Tummy Ache? Blame it on Biodiversity Loss

How the southern gastric brooding frog (Rheobatrachus) in Australia went extinct before research in gastric-related illnesses could be carried out.

By Mallika Naguran

Extinct southern gastric brooding frog halts research.
Thanks to a kind of frog that can no longer be found, millions of people suffering from peptic ulcers have lost a chance to heal better.

The southern gastric brooding frog (Rheobatrachus) discovered in the Australian rainforests in the 1980s intrigued scientists with its ability to raise its young in the stomach where enzymes and acids could have digested them instead. This amazing fact led to preliminary studies that the baby frogs produced substances that inhibited acid and enzyme secretions.

As the frog has gone extinct, the research stopped prematurely. “The valuable medical secrets they held are now gone forever,” say Eric Chivian and Aaron Bernstein, key authors of newly released Sustaining Life: How Human Health Depends on Biodiversity.

Since time immemorial, plants and animals have provided solutions to many of mankind’s quest for health by learning more about how they live and stay alive in spite of unusual factors. It has now unfortunately become increasingly difficult for research in natural medicinal sources due to the critical reduction of biological diversity.

Metal brace, or clamp, holds this struggling bear in place.
The head of United Nations Environment Programme Achim Steiner describes the rate of biodiversity loss as reaching “dramatic proportions”. “Human activity, environmental impacts, climate change and loss of biodiversity have led to the loss of important ecosystems. It’s a tragedy that the world does not understand the value of biodiversity,” he told media on the second day of the Business for the Environment Global Summit 2008 on 23 April in Singapore.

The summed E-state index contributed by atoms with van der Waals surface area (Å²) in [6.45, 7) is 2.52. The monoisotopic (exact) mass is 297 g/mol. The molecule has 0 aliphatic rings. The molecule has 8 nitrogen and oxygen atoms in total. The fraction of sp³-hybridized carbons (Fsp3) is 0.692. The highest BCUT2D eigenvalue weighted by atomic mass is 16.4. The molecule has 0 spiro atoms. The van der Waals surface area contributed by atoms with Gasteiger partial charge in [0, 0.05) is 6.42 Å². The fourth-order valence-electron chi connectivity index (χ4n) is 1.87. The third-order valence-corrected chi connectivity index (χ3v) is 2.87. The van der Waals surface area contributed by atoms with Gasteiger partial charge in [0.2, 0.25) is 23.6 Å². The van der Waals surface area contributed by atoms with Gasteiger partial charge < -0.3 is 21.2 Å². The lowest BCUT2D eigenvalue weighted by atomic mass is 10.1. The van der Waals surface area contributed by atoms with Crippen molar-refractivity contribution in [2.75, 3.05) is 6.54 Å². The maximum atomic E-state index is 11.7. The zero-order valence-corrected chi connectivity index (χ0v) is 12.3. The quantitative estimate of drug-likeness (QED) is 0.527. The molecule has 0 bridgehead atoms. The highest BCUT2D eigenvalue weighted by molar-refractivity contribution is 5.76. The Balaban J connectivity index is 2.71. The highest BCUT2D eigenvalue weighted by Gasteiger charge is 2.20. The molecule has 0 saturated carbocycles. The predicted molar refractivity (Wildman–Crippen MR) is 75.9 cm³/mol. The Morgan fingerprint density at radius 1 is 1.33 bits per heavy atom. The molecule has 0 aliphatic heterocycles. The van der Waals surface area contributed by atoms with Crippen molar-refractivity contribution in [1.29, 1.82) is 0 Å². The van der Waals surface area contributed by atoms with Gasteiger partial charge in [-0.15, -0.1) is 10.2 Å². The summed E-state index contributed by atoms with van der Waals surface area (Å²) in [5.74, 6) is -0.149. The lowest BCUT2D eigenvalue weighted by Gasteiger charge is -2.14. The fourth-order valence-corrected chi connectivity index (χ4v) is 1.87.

New treatments for thinning bone disease, kidney failure and cancer plus a new generation of antibiotics may all stand to be lost unless the world acts to reverse the alarming rate of biodiversity loss, the book argues. It also comprehensively explores the medicinal relevance of diverse species such as bears, cone snails, sharks, horseshoe crabs and gymnosperms.

Bear bile products sought after for medicinal properties.
Bear Burden

Bears are at risk of being wiped out from existence, as they are being poached and killed for body parts. Gall bladders in bears fetch top dollars in traditional medicinal markets like China, Thailand and Japan. Nine species are threatened with extinction including the polar bear, the giant panda and the Asiatic black bear. Read more about cruelty to bears in bile extraction at http://www.acres.org.sg/issues_bearbile.html.

We have seen some medical benefits from studying how bears retain their body wastes while hibernating for five months or more. In comparison, humans need to rid off excretions every few hours or will die from the toxin build up in a few days. An estimated 1.5 million people worldwide receive treatment for end-stage renal disease - 80,000 from the US alone die each year from this disease.

By studying such bears ethically and without pushing the extinction factor further, a better treatment could be developed to help these ailing patients.

Shark Attack

Even sharks fall prey to man’s greed for food, leaving little for researchers to follow through. Many shark species are now threatened, such as the scalloped hammerhead, white shark and thresher shark due to over fishing, increased demand for shark meat as substitute for traditional commercial fish catches in foods like fish and chips, and more.

Sharks have a highly adaptive immune system and studying them helps unlock the mystery of human immunity. A substance from sharks’ livers – squalamine - may lead to the discovery of a new generation of antibiotics and a cure for tumours. “What potential these creatures may still hold to further our knowledge of immunity is being rapidly depleted with the mass slaughter of sharks and the endangerment of sharks worldwide,” say the authors from the Centre for Health and the Global Environment in Harvard Medical School.

Who should sit up and take notice of biodiversity loss? Everyone, says Achim Steiner. “It is no longer the luxury of ecologists or naturalists to care about preserving biodiversity but society as well,” he said, adding that pharmaceutical companies greatly depend on nature, not just chemicals, to treating society’s health and well-being.

Get a copy of Sustaining Life: How Human Health Depends on Biodiversity published by Oxford Press, USD 34.95 available at Amazon.com

Photos courtesy of United Nations Environment Programme (UNEP) www.unep.org and World Society for the Protection of Animals (WSPA) www.wspa-international.org